Heliocentric Theory- the theory where the sun is in the center of the universe or center of the solar system
Nicholas Copernicus, from Poland, lived from 1473-1543. He travelled to Italian city states to read about ancient Greek's theories about the new Heliocentric universe. In 1543, he publishes On the Revolution of Heavenly Spheres. After his death, many continued to research his thoughts and followed after his works.
Galileo Galilei lived from 1564-1642. He used the telescope and noticed mountains and valley's on the moon and he thought they developed similarly to Earth's geography. He theorized that if Jupiter had orbiting moons, then the everything revolved around the Earth.
He named Jupiter's moons after the Medici family and believed the universe had a natural order to it. He published The Starry Messenger in 1610 and Letters on Sunspots in 1613. He raised attention of the Catholic Church and the eucharist and transubstantiation. Galilei was put under house arrest in 1632. This is when the scientific movement moved to protestant movement.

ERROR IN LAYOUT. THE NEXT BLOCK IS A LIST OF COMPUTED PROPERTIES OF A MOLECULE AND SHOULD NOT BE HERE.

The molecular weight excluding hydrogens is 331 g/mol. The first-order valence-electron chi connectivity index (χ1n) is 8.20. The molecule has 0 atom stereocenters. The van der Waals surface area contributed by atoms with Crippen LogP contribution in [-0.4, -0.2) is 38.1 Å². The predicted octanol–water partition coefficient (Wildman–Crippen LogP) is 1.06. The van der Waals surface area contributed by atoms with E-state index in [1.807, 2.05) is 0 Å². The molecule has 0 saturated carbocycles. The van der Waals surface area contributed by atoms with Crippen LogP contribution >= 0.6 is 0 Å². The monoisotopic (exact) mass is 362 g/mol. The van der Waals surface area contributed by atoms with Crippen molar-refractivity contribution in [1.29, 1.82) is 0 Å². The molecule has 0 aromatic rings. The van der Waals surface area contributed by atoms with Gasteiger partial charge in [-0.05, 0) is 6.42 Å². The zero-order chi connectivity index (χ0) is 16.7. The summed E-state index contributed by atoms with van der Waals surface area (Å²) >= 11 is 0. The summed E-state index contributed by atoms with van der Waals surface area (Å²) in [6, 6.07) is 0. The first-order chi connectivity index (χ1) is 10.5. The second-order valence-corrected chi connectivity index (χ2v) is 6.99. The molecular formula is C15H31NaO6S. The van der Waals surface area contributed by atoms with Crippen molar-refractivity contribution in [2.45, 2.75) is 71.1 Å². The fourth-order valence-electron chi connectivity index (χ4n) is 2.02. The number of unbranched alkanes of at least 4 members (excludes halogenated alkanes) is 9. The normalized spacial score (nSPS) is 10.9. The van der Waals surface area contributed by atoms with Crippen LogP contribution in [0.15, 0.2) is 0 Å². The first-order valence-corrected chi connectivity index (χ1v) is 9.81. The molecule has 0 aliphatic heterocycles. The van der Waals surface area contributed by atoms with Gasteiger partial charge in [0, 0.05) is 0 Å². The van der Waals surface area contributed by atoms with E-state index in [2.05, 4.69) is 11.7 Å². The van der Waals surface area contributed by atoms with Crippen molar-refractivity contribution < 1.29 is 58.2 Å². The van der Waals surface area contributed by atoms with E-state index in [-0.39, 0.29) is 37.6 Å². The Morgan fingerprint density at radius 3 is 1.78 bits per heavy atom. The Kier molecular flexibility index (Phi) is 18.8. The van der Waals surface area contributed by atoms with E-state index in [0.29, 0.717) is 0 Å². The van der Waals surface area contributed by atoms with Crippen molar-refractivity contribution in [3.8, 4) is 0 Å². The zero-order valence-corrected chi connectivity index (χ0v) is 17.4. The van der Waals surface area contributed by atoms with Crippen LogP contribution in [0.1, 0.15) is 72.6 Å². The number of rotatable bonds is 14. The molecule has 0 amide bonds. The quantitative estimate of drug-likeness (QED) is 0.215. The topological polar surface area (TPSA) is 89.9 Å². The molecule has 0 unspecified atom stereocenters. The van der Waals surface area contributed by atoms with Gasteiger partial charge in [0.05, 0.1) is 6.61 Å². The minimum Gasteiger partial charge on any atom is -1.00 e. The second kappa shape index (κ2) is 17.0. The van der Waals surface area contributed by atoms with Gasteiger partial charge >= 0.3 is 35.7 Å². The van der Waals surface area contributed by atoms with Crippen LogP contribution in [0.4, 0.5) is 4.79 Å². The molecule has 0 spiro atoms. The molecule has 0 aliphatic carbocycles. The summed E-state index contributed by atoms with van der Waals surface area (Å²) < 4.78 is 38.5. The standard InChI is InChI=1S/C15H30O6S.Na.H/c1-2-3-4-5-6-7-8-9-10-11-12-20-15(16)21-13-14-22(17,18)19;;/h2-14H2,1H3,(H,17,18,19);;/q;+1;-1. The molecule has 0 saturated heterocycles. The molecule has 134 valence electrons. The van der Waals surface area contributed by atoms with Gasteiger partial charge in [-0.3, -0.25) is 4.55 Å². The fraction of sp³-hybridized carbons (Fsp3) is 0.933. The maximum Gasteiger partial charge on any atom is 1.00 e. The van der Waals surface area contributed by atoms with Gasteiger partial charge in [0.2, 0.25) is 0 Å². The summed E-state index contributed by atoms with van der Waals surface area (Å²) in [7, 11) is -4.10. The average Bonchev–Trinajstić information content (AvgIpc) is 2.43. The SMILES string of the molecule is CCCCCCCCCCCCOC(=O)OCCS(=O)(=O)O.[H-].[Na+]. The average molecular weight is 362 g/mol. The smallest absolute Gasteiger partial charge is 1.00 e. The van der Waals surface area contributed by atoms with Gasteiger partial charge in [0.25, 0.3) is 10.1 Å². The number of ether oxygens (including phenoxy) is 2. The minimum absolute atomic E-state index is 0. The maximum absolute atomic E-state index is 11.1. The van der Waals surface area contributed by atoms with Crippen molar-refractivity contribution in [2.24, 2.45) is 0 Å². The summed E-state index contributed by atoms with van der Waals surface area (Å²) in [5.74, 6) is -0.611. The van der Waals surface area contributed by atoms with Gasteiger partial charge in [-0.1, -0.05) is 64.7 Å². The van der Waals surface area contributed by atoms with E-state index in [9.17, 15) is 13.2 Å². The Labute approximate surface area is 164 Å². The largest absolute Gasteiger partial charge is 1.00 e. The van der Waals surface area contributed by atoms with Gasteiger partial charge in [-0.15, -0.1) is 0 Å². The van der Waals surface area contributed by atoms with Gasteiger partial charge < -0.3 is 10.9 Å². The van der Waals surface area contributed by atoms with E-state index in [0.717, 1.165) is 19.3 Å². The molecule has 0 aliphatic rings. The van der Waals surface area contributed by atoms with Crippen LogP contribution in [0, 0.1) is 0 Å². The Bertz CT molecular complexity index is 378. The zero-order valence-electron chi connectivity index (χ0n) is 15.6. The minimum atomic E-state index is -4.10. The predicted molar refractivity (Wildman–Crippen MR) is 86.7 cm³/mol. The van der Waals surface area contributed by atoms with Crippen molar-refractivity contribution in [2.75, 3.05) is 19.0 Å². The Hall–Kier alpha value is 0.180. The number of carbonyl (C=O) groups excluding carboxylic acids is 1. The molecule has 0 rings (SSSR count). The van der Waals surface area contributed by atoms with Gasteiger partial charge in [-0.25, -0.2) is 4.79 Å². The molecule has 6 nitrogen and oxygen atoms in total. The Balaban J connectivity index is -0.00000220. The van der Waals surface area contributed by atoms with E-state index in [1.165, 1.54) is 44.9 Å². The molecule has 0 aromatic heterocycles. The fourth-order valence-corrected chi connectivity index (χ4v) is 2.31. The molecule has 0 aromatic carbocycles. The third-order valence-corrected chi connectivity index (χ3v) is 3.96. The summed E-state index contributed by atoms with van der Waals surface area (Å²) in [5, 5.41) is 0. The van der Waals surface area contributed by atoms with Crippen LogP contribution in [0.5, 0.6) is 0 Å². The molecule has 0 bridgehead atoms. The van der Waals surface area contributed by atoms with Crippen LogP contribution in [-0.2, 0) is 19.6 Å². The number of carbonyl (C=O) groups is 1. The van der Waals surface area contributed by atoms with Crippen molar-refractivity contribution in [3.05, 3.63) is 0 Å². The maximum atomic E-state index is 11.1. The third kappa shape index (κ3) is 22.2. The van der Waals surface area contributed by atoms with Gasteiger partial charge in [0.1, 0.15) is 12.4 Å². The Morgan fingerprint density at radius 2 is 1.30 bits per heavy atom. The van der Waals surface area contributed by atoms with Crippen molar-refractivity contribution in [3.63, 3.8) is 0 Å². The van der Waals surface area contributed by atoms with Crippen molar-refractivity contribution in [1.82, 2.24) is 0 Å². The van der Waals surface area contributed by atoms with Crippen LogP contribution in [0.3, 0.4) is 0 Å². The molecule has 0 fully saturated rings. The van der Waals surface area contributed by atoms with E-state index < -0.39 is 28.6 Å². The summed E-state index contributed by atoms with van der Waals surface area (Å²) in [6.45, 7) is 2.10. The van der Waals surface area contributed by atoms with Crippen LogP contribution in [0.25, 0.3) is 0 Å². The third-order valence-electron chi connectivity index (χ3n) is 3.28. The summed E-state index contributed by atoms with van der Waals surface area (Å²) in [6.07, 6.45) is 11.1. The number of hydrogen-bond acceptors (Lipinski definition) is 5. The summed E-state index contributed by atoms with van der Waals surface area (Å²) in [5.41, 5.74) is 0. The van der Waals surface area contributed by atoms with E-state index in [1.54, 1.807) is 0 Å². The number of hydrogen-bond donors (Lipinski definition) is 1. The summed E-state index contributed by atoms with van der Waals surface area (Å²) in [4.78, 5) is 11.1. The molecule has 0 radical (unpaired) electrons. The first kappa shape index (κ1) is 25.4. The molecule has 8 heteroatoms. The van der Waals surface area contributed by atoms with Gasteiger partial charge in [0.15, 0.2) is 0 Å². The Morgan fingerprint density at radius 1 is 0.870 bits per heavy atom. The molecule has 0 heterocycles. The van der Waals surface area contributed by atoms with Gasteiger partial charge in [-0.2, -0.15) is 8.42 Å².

Isaac Newton, from England, lived from 1642-1727. He published Mathematical Principles of Natural Philosophy and his thesis included every object in the universe affected every object through gravity. The attraction of gravity explained why the planets moved in an orderly fashion rather than a chaotic way. He always observed before explaining and was loyal to this.
Francis Bacon, from England, lived form 1561-1626. He is called the father of Empiricism. He believed the use of experiment and observation derive from sensory evidence to construct scientific theory of knowledge.
Bacon believed scientists should collect facts and that science is open to all ideas. He called for innovation and change and moved to abandon ancient thought. He created climate for scientific development.
Descartes from France lived from 1596-1650. He published the book The Discourse on Method which concentrated on philosophy and the mind. He accepted God's existence so he was not a threat in Catholic France, but his ideas promoted individualism.
The scientific revolution propelled economic and political growth in Protestant areas of Europe.